Journal of Experimental and Clinical Cancer Research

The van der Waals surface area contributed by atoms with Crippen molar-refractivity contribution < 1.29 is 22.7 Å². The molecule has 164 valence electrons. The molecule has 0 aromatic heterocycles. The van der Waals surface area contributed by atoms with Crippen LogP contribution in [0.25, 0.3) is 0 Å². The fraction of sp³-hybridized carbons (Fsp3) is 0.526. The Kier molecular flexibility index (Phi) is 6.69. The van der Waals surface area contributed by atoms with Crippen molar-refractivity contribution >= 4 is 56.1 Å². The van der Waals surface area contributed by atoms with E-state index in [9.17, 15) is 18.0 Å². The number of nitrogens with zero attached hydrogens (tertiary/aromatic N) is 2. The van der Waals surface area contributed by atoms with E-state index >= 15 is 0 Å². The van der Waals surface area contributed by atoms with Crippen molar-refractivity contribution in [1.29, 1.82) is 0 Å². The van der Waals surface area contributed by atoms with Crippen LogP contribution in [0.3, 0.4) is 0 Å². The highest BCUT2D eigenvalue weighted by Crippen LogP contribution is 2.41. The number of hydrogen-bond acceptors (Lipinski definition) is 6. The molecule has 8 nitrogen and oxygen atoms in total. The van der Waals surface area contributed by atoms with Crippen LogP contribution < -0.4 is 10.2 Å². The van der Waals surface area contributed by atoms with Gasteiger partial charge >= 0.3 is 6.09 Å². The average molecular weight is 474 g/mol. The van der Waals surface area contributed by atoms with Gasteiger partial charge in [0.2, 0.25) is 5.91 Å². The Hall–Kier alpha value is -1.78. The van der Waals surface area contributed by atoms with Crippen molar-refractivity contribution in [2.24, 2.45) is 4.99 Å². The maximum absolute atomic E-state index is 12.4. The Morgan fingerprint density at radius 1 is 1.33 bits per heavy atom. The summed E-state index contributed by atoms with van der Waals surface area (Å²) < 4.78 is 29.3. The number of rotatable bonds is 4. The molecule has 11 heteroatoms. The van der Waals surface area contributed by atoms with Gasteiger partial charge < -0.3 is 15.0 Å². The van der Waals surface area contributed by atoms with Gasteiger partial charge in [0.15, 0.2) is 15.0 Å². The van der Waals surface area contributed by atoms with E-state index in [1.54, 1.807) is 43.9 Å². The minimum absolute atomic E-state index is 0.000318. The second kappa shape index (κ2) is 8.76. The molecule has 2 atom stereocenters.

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Background: Melanoma is a malignant tumor with high misdiagnosis rate and poor prognosis. The bio-targeted therapy is a prevailing method in the treatment of melanoma; however, the accompanying drug resistance is inevitable. SH2 superbinder, a triple-mutant of the Src Homology 2 (SH2) domain, shows potent antitumor ability by replacing natural SH2-containing proteins and blocking multiple pY-based signaling pathways. Polyarginine (Arg) 9 , a powerful vector for intracellular delivery of large molecules, could transport therapeutic agents across cell membrane. The purpose of this study is to construct (Arg) 9 -SH2 superbinder and investigate its effects on melanoma cells, expecting to provide potential new approaches for anti-cancer therapy and overcoming the unavoidable drug resistance of single-targeted antitumor agents. Methods: (Arg) 9 and SH2 superbinder were fused to form (Arg) 9 -SH2 superbinder via genetic engineering. Pull down assay was performed to identify that (Arg) 9 -SH2 superbinder could capture a wide variety of pY proteins. Immunofluorescence was used to detect the efficiency of (Arg) 9 -SH2 superbinder entering cells. The proliferation ability was assessed by MTT and colony formation assay. In addition, wound healing and transwell assay were performed to evaluate migration of B16F10, A375 and A375/DDP cells. Moreover, apoptosis caused by (Arg) 9 -SH2 superbinder was analyzed by flow cytometry-based Annexin V/PI. Furthermore, western blot revealed that (Arg) 9 -SH2 superbinder influenced some pY-related signaling pathways. Finally, B16F10 xenograft model was established to confirm whether (Arg) 9 -SH2 superbinder could restrain the growth of tumor. Results: Our data showed that (Arg) 9 -SH2 superbinder had the ability to enter melanoma cells effectively and displayed strong affinities for various pY proteins. Furthermore, (Arg) 9 -SH2 superbinder could repress proliferation, migration and induce apoptosis of melanoma cells by regulating PI3K/AKT, MAPK/ERK and JAK/STAT signaling pathways. Importantly, (Arg) 9 -SH2 superbinder could significantly inhibit the growth of tumor in mice. Conclusions: (Arg) 9 -SH2 superbinder exhibited high affinities for pY proteins, which showed effective anticancer ability by replacing SH2-containing proteins and blocking diverse pY-based pathways. The remarkable ability of (Arg) 9 -SH2 superbinder to inhibit cancer cell proliferation and tumor growth might open the door to explore the SH2 superbinder as a therapeutic agent for cancer treatment.